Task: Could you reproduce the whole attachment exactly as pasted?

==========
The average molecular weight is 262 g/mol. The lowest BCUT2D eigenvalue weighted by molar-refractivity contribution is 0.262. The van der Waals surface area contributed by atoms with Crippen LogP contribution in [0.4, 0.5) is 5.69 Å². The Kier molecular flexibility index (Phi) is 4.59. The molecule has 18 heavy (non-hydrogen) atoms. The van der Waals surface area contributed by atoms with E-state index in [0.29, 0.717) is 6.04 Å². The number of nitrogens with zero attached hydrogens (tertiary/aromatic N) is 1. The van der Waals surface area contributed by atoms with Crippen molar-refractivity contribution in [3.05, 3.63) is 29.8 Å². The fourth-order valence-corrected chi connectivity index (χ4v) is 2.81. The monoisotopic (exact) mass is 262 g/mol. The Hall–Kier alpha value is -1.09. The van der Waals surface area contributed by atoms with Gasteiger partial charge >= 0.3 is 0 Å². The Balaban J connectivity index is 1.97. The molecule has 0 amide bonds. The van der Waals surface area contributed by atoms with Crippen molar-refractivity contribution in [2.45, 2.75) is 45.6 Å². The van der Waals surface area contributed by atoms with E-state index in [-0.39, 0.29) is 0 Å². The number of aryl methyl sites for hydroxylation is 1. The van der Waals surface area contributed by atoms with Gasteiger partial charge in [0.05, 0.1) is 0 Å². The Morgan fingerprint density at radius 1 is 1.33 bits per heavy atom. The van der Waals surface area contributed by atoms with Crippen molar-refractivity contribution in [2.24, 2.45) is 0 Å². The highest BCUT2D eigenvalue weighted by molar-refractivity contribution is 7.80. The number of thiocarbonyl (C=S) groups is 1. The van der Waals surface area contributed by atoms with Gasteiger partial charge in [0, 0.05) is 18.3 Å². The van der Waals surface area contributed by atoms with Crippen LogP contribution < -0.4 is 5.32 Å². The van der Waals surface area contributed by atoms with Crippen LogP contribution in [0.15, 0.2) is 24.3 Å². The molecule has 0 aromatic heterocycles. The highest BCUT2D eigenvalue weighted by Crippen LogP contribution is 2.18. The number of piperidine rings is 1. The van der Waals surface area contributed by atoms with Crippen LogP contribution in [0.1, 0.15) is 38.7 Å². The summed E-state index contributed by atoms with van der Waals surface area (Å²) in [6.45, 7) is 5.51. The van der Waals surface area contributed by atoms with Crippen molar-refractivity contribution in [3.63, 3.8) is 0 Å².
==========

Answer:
The average molecular weight is 262 g/mol. The lowest BCUT2D eigenvalue weighted by molar-refractivity contribution is 0.262. The van der Waals surface area contributed by atoms with Crippen LogP contribution in [0.4, 0.5) is 5.69 Å². The Kier molecular flexibility index (Phi) is 4.59. The molecule has 18 heavy (non-hydrogen) atoms. The van der Waals surface area contributed by atoms with E-state index in [0.29, 0.717) is 6.04 Å². The number of nitrogens with zero attached hydrogens (tertiary/aromatic N) is 1. The van der Waals surface area contributed by atoms with Crippen molar-refractivity contribution in [3.05, 3.63) is 29.8 Å². The fourth-order valence-corrected chi connectivity index (χ4v) is 2.81. The monoisotopic (exact) mass is 262 g/mol. The Hall–Kier alpha value is -1.09. The van der Waals surface area contributed by atoms with Gasteiger partial charge >= 0.3 is 0 Å². The Balaban J connectivity index is 1.97. The molecule has 0 amide bonds. The van der Waals surface area contributed by atoms with Crippen molar-refractivity contribution in [2.45, 2.75) is 45.6 Å². The van der Waals surface area contributed by atoms with E-state index in [-0.39, 0.29) is 0 Å². The number of aryl methyl sites for hydroxylation is 1. The van der Waals surface area contributed by atoms with Gasteiger partial charge in [0.05, 0.1) is 0 Å². The Morgan fingerprint density at radius 1 is 1.33 bits per heavy atom. The van der Waals surface area contributed by atoms with Crippen molar-refractivity contribution in [2.24, 2.45) is 0 Å². The highest BCUT2D eigenvalue weighted by molar-refractivity contribution is 7.80. The number of thiocarbonyl (C=S) groups is 1. The van der Waals surface area contributed by atoms with Gasteiger partial charge in [0, 0.05) is 18.3 Å². The van der Waals surface area contributed by atoms with Crippen LogP contribution < -0.4 is 5.32 Å². The van der Waals surface area contributed by atoms with Crippen LogP contribution in [0.15, 0.2) is 24.3 Å². The molecule has 0 aromatic heterocycles. The highest BCUT2D eigenvalue weighted by Crippen LogP contribution is 2.18. The number of piperidine rings is 1. The van der Waals surface area contributed by atoms with Crippen LogP contribution in [0.1, 0.15) is 38.7 Å². The summed E-state index contributed by atoms with van der Waals surface area (Å²) in [6.45, 7) is 5.51. The van der Waals surface area contributed by atoms with Crippen molar-refractivity contribution in [3.63, 3.8) is 0 Å².